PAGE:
car manufactures

New car sales 2020: worst September in two decades despite plate change

The number of new cars registered in the UK fell by 4.4 per cent last month, the lowest number of new cars sold in the month of September since 1999, and 15.8 per cent lower than the 10-year average for the month. 

The fall comes despite the arrival of the new 70-plate number plate, with plate changes normally being associated with bumper sales each March and September. The drop is all the more concerning as September 2019 saw relatively low sales due to supply-chain difficulties linked to the introduction of the new WLTP emissions-testing regime.

A total of 328,041 new cars were registered last month. Sales of electric cars continued their upward trajectory with a surge of 184.3 per cent, with 21,903 new EVs finding homes, up from 7,704 in the same month last year. 

Registrations of bread-and-butter petrol and diesel models fell by 20.9 and 38.4 per cent respectively. Conventional hybrids saw a 55.8 per cent rise in sales, while plug-in hybrid models enjoyed a 138.6 per cent increase in popularity over September 2019. 

Despite 46,711 fewer petrol cars being registered last month, unleaded remains the most popular fuel-type for UK drivers, with 176,532 registrations and a market share of 53.8 per cent. EVs, hybrids and PHEVs now make up 18.5 per cent of the market, though, dwarfing diesel’s 14.3 per cent share last month. Year-to-date UK registrations remain down 33.2 per cent.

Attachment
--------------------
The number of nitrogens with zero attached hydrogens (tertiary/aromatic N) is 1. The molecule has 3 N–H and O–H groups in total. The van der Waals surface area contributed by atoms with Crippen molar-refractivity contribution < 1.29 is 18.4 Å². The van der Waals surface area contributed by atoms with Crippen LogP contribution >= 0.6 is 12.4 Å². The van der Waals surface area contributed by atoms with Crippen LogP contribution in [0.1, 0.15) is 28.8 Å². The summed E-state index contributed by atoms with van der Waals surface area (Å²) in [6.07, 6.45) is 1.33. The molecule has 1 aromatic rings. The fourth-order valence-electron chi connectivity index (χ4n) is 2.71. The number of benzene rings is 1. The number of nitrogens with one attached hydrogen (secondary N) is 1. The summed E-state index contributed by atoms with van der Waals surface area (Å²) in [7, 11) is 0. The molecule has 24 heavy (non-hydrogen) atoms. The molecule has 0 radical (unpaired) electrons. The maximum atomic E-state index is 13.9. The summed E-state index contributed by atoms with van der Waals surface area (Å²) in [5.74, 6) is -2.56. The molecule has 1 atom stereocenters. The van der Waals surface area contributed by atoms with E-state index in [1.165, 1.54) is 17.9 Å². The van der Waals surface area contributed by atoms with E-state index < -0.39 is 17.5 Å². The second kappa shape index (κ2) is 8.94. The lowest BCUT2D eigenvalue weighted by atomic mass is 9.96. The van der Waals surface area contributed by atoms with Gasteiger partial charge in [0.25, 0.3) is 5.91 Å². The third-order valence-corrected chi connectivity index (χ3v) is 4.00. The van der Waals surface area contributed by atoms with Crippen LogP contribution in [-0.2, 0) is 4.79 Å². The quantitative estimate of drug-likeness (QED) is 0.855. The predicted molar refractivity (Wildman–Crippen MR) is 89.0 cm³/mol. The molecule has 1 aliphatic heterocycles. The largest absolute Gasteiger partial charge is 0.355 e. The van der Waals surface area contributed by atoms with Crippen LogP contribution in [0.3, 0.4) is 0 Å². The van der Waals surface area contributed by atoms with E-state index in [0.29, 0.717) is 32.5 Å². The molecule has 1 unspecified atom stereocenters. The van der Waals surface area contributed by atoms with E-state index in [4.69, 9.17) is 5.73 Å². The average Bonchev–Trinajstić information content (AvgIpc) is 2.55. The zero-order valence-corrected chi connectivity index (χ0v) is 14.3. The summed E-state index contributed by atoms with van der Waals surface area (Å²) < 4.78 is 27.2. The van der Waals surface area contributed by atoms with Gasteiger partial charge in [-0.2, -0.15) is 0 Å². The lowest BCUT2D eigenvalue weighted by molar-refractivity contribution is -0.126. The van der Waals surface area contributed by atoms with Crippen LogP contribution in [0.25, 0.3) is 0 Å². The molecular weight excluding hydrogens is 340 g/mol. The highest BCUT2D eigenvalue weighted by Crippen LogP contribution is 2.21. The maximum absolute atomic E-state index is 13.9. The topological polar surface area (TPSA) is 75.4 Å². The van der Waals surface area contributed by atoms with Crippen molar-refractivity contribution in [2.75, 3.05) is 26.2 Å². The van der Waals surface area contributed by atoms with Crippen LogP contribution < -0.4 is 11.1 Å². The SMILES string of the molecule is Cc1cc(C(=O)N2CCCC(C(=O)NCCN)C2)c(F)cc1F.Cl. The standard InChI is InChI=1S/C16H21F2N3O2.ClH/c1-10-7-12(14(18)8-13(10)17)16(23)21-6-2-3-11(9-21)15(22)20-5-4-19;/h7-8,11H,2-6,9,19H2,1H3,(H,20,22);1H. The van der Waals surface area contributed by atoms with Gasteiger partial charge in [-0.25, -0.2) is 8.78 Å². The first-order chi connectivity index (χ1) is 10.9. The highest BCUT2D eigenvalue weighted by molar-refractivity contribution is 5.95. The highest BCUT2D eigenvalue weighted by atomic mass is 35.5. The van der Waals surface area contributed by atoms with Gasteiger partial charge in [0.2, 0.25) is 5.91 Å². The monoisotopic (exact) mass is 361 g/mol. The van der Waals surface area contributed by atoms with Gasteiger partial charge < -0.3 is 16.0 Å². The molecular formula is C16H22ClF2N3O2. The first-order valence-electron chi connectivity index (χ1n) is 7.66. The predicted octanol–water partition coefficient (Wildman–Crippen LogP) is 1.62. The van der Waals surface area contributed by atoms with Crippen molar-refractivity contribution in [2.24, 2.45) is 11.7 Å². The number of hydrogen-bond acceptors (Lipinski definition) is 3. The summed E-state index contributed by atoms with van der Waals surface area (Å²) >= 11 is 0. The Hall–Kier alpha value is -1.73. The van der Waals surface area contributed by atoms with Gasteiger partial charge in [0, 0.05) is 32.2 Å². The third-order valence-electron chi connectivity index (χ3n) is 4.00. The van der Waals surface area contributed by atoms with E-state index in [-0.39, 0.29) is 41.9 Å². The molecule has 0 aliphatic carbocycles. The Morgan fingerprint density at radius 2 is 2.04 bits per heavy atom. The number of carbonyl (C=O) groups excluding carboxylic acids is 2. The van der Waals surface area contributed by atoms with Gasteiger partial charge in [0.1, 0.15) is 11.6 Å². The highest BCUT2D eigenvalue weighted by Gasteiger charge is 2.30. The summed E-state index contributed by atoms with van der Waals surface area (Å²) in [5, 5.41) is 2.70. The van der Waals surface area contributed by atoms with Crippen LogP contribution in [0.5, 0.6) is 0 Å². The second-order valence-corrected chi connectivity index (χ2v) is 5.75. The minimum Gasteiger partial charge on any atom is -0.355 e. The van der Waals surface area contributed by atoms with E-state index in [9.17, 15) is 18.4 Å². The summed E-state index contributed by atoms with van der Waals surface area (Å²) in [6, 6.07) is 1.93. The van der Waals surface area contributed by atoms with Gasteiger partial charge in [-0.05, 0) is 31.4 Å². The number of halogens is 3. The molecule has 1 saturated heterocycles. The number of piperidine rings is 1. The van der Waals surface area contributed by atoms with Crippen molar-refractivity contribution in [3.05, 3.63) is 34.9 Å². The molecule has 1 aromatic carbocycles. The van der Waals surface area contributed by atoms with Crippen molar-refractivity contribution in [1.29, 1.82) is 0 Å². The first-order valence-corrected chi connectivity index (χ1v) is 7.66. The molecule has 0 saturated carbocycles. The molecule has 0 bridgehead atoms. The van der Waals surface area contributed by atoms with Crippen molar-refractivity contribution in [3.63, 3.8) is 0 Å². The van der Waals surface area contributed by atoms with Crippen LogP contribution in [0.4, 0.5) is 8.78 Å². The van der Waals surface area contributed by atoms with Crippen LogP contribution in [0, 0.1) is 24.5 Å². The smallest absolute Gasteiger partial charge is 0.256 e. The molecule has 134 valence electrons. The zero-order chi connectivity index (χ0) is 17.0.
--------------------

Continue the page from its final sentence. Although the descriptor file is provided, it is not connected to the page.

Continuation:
Sales to private customers were down 1.1 per cent last month, with fleet registrations falling 5.8 per cent, and the relatively small business sector (fleets of fewer than 24 cars) down 31.99 per cent, with 7,597 registrations. 

Many major car manufacturers saw a significant slump in sales last month. Ford was down 13.13 per cent, Vauxhall bore a 28.42 per cent hit, while Mercedes figures were reduced by 22.62 per cent. 

Some manufacturers posed t an increase in registrations, though. Volkswagen was up 39.2 per cent, Audi sales rose by 71.83 per cent, while Chinese-owned MG sold 3,368 new cars, for a 169.11 per cent increase. Tesla does not publish its sales figures by nation, though the SMMT’s data for ‘other imports’ show a 58.54 per cent increase here with 5,823 registrations, which may hint at some success for the Californian maker.

The data comes from the Society of Motor Manufacturers and Traders (SMMT), whose chief executive, Mike Hawes, said that unless the pandemic is controlled and confidence rebuilt, the short-term future of the market “looks very challenging indeed.” Hawes praised the “incredible resilience” of the industry in what he called a “torrid year”.

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